I personally need to have someone "making" me stretch, telling me what to do (or I don't stretch at all, I find it tedious and boring to do completely alone).

To fill that need, I have found yoga classes in my area that cost anywhere from $4-7 per class and attend those 1-2 times a week.

I'm doing the Bikram series at home with the audio CDs (there is also a book (http://www.products.bikramyoga.com/) that explains the poses in more detail, plus a one-page quick reference guide to the poses here (http://yogavidatucson.com/images/YVpostures.pdf)) 1 or 2 times a week. I shoot for 3 total yoga sessions a week, I usually get a minimum of 2 in for sure.

If you have stuff that needs specific work (ie. calves), make it a part of your warm-up.

If you try yoga, make sure you give several different styles and teachers a chance.

Alan O'Donnell
11-14-2008, 11:56 AM
You could also try something like capoeira. I've started doing it recently and it's an awesome addition to my normal crossfit/strength/ring work - personally I find it a much more engaging, fun way to work on coordination and flexibility than doing yoga. As active recovery goes I don't see how you could do much better than capoeira.

Bikram is pretty fun though.

Gant Grimes
11-14-2008, 12:39 PM
It seems like you're getting answers to questions you didn't ask.

Are you using this because you only want to get better at OLY lifting? Are you doing it for general flexibility and wellness? What does your coach suggest and how often? You'll get better advice if you furnish a little more information.

Emily Mattes
11-14-2008, 06:29 PM
Like I said, my coach suggested I do in on my rest days to develop flexibility for Olympic lifting. So it would be purely for those purposes. So far I'm still doing the light yoga from a book I found in the mornings, adding Olympic-lifting specific stretches (like for my ankles) and will probably go to a class or two to get a feel for it.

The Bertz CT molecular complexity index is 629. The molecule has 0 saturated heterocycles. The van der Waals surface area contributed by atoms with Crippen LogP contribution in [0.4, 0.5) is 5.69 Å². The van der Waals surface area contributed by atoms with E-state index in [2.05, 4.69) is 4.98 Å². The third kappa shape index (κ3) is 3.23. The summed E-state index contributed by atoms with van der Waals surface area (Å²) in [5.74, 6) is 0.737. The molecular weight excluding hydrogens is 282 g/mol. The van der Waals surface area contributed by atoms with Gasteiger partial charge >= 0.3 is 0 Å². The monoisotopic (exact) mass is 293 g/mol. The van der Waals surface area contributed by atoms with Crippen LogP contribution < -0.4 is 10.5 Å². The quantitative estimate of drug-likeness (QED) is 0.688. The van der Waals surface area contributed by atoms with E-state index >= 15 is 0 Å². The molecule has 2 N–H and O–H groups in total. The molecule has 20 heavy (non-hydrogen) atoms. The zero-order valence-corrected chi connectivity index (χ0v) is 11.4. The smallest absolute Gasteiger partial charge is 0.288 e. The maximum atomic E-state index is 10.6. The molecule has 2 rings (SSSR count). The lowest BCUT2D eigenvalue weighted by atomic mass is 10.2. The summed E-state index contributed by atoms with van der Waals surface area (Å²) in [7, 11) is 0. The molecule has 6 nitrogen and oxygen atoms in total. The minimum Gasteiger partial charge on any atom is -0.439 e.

Grissim Connery
11-17-2008, 04:10 PM
I find that i like to focus on problem areas, and this may help you since you have identified one. i've gone through a bunch of dvd's and what not, but sometimes i really don't want to sit down and crank out a whole yoga session. instead i generally have 3 or 4 poses that i feel i'm having trouble with. i'll typically hit those several times throughout the day - basically greasing the groove without really thinking of it as that.

this tends to help a lot because it's an easy way to take breaks from work/school work.
for example, i do work for an hour, stop and cycle between pigeon, king pigeon, and plough pose a few times, then i work again. takes about 10 minutes, and i'll do it maybe 3-4 times a day. i'll stick to these few stretches for about 2-3 weeks and switch it up.

i feel that it's almost like building up skill in any other lift. it takes a while to figure out what the real goal is in some stretches, such as what should feel tension, what should squeeze, and what should relax.